The magistrates have the authority to attach the subject of the dispute and appoint a receiver or order that a specific status quo may be maintained in cases of urgency involving nuisance or suspected danger to the local community's law, order, and security (usually in favor of the person in possession of the property on the date of the decision).

Unnatural death investigations and inquests

Police must investigate and notify the closest Executive Magistrate of any suicides or other serious incidents. In these situations, magistrates have the authority to call people in for an investigation.

Keeping the peace and maintaining good behavior require security

The most significant but least utilized legal authority in Nagaland is probably Chapter VIII of the CrPC, which deals with security for maintaining the peace and for good behavior.

The chapter, in particular Section 107 and the remainder, focuses on prevention rather than punishment. It allows the Executive Magistrate to take action to stop offenses constituting a breach of the peace or a disturbance of the peace under his jurisdiction.

Religious processions, festivals, elections, political movements, battles for dominance within, between, or among the villages, clan rivalries, property disputes, water disputes, etc., or even little altercations between people, may cause such a breach of peace and disturbance to public quiet.

Local Jurisdiction of Executive Magistrate

  • The District Magistrate may, from time to time, determine the local bounds of the territories within which the Executive Magistrates may execute all or any of the powers with which they may be endowed under this Code, subject to the control of the State Government.

  • Every such magistrate's jurisdiction and authority must encompass the entire district, unless otherwise specified by such a definition.

Subordination of Executive Magistrate

  • All executive magistrates, excluding the additional district magistrate, shall report to the district magistrate, and every executive magistrate, excluding the sub-divisional magistrate, shall report to the sub-divisional magistrate when exercising powers within a sub-division, subject, however, to the general control of the district magistrate.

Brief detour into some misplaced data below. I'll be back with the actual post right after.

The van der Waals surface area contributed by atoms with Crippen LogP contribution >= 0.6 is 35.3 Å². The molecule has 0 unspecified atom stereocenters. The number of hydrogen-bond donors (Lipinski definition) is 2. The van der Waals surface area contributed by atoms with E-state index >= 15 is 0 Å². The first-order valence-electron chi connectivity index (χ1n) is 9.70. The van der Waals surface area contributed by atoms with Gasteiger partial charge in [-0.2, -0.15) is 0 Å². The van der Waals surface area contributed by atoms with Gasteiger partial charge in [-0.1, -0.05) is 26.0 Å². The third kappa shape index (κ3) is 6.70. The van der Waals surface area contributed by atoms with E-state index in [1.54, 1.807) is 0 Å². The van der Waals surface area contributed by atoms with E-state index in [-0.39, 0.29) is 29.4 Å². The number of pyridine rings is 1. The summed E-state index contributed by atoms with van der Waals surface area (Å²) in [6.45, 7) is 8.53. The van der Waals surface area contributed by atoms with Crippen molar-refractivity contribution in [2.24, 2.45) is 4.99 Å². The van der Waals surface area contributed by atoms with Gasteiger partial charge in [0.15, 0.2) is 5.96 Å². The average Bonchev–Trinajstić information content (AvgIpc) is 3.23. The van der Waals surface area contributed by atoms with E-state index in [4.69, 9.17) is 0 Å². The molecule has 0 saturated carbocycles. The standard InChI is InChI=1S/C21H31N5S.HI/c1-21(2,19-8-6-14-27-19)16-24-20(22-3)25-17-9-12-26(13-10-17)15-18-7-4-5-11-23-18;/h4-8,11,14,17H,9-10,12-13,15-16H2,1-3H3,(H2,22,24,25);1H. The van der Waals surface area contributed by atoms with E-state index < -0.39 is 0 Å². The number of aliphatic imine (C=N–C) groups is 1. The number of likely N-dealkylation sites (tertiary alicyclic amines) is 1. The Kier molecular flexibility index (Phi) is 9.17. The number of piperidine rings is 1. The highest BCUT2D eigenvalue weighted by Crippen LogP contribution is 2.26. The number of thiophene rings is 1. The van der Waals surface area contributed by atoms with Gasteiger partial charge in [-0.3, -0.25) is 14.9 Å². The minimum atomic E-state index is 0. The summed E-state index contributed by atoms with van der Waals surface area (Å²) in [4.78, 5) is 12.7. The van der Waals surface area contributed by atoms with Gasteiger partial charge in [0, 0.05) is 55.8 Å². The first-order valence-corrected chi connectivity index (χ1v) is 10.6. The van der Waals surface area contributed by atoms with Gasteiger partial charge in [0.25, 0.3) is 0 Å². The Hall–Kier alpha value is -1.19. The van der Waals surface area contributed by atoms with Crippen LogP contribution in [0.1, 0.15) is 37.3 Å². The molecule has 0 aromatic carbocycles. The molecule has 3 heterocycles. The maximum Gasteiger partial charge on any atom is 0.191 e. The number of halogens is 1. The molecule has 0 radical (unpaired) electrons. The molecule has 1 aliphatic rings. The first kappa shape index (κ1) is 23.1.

• The District Magistrate may occasionally issue regulations or special orders regarding the division of responsibilities among the Executive Magistrates under his supervision and the assignment of responsibilities to an Additional District Magistrate, as long as they are consistent with this Code.


The regulations giving the Executive Magistrates their authority were constructed along the lines of "Prevention is better than cure." This shows how important the position of an executive magistrate is to the operation of the legal system, in whatever capacity they serve. However, it has been emphasized that there should be little to no court intervention in the administration of justice under S. 107 or S. 111, as this could otherwise spark racial rage and other violent outbursts. This leads to the conclusion that the executive magistrate's authority is constrained and mostly administrative in nature.

Even with the limited authority given to Executive Magistrates, there is still scrutiny, as in the case of S. 167, where they are only permitted to order detention for a maximum of 7 days, whereas Judicial Magistrates are permitted to order up to the required 15 days, highlighting the disparity in their methods of operation and the use of authority.


Q1. What is difference between Executive Magistrate and judicial magistrate?

Ans. The Code has two categories of Magistrates, judicial and executive, as was previously noted, to ensure adequate separation of the Judiciary and Executive. The High Court has control over the former, while the State Government has control over the latter.

Q2. Is Executive Magistrate an IAS?

Ans. An Indian Administrative Service (IAS) official known as a district magistrate, frequently abbreviated as DM, is the senior-most executive magistrate and head in charge of the general administration of a district in India.

Q3. What is the power of Executive Magistrate?

Ans. It allows the Executive Magistrate to take action to stop offenses constituting a breach of the peace or a disturbance of the peace under his jurisdiction.

Updated on: 14-Feb-2023